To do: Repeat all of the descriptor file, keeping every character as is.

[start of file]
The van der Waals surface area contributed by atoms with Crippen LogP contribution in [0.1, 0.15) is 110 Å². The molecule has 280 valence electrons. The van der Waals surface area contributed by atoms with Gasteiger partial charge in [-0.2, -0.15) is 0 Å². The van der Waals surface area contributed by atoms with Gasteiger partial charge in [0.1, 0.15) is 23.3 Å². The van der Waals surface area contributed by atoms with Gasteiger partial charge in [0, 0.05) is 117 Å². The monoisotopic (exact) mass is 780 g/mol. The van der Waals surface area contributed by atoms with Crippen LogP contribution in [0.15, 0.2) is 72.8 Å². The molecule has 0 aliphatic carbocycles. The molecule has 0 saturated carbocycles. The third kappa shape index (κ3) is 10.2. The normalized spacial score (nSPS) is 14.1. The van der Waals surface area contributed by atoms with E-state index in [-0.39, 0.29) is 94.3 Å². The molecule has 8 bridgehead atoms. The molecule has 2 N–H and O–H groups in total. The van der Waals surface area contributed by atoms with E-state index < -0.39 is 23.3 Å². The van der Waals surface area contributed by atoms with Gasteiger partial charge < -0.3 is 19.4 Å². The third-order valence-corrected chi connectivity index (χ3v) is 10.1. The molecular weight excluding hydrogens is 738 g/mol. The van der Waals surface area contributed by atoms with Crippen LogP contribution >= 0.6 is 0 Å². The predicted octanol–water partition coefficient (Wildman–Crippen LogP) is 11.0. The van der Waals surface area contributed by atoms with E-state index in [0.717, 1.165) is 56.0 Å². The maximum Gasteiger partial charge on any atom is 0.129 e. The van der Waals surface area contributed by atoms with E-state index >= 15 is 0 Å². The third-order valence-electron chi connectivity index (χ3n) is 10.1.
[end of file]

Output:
The van der Waals surface area contributed by atoms with Crippen LogP contribution in [0.1, 0.15) is 110 Å². The molecule has 280 valence electrons. The van der Waals surface area contributed by atoms with Gasteiger partial charge in [-0.2, -0.15) is 0 Å². The van der Waals surface area contributed by atoms with Gasteiger partial charge in [0.1, 0.15) is 23.3 Å². The van der Waals surface area contributed by atoms with Gasteiger partial charge in [0, 0.05) is 117 Å². The monoisotopic (exact) mass is 780 g/mol. The van der Waals surface area contributed by atoms with Crippen LogP contribution in [0.15, 0.2) is 72.8 Å². The molecule has 0 aliphatic carbocycles. The molecule has 0 saturated carbocycles. The third kappa shape index (κ3) is 10.2. The normalized spacial score (nSPS) is 14.1. The van der Waals surface area contributed by atoms with E-state index in [-0.39, 0.29) is 94.3 Å². The molecule has 8 bridgehead atoms. The molecule has 2 N–H and O–H groups in total. The van der Waals surface area contributed by atoms with E-state index < -0.39 is 23.3 Å². The van der Waals surface area contributed by atoms with Gasteiger partial charge < -0.3 is 19.4 Å². The third-order valence-corrected chi connectivity index (χ3v) is 10.1. The molecular weight excluding hydrogens is 738 g/mol. The van der Waals surface area contributed by atoms with Crippen LogP contribution >= 0.6 is 0 Å². The predicted octanol–water partition coefficient (Wildman–Crippen LogP) is 11.0. The van der Waals surface area contributed by atoms with E-state index in [0.717, 1.165) is 56.0 Å². The maximum Gasteiger partial charge on any atom is 0.129 e. The van der Waals surface area contributed by atoms with E-state index >= 15 is 0 Å². The third-order valence-electron chi connectivity index (χ3n) is 10.1.